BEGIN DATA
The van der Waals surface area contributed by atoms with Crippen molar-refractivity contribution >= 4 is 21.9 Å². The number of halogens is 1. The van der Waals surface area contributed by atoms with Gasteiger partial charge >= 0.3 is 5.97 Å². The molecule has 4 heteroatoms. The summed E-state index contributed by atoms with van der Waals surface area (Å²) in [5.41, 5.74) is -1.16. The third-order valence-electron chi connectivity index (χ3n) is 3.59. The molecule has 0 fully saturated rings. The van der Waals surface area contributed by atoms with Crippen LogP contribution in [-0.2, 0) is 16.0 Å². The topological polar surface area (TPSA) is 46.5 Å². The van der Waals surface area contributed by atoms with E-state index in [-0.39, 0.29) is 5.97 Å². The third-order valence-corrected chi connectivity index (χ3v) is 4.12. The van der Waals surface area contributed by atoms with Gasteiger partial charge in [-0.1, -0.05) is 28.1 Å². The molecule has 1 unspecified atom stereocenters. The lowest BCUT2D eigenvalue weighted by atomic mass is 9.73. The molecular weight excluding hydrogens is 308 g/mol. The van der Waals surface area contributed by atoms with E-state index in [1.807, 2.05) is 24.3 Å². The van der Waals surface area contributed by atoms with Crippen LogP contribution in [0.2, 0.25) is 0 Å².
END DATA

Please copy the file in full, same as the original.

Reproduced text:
The van der Waals surface area contributed by atoms with Crippen molar-refractivity contribution >= 4 is 21.9 Å². The number of halogens is 1. The van der Waals surface area contributed by atoms with Gasteiger partial charge >= 0.3 is 5.97 Å². The molecule has 4 heteroatoms. The summed E-state index contributed by atoms with van der Waals surface area (Å²) in [5.41, 5.74) is -1.16. The third-order valence-electron chi connectivity index (χ3n) is 3.59. The molecule has 0 fully saturated rings. The van der Waals surface area contributed by atoms with Crippen LogP contribution in [-0.2, 0) is 16.0 Å². The topological polar surface area (TPSA) is 46.5 Å². The van der Waals surface area contributed by atoms with E-state index in [-0.39, 0.29) is 5.97 Å². The third-order valence-corrected chi connectivity index (χ3v) is 4.12. The van der Waals surface area contributed by atoms with Gasteiger partial charge in [-0.1, -0.05) is 28.1 Å². The molecule has 1 unspecified atom stereocenters. The lowest BCUT2D eigenvalue weighted by atomic mass is 9.73. The molecular weight excluding hydrogens is 308 g/mol. The van der Waals surface area contributed by atoms with E-state index in [1.807, 2.05) is 24.3 Å². The van der Waals surface area contributed by atoms with Crippen LogP contribution in [0.2, 0.25) is 0 Å².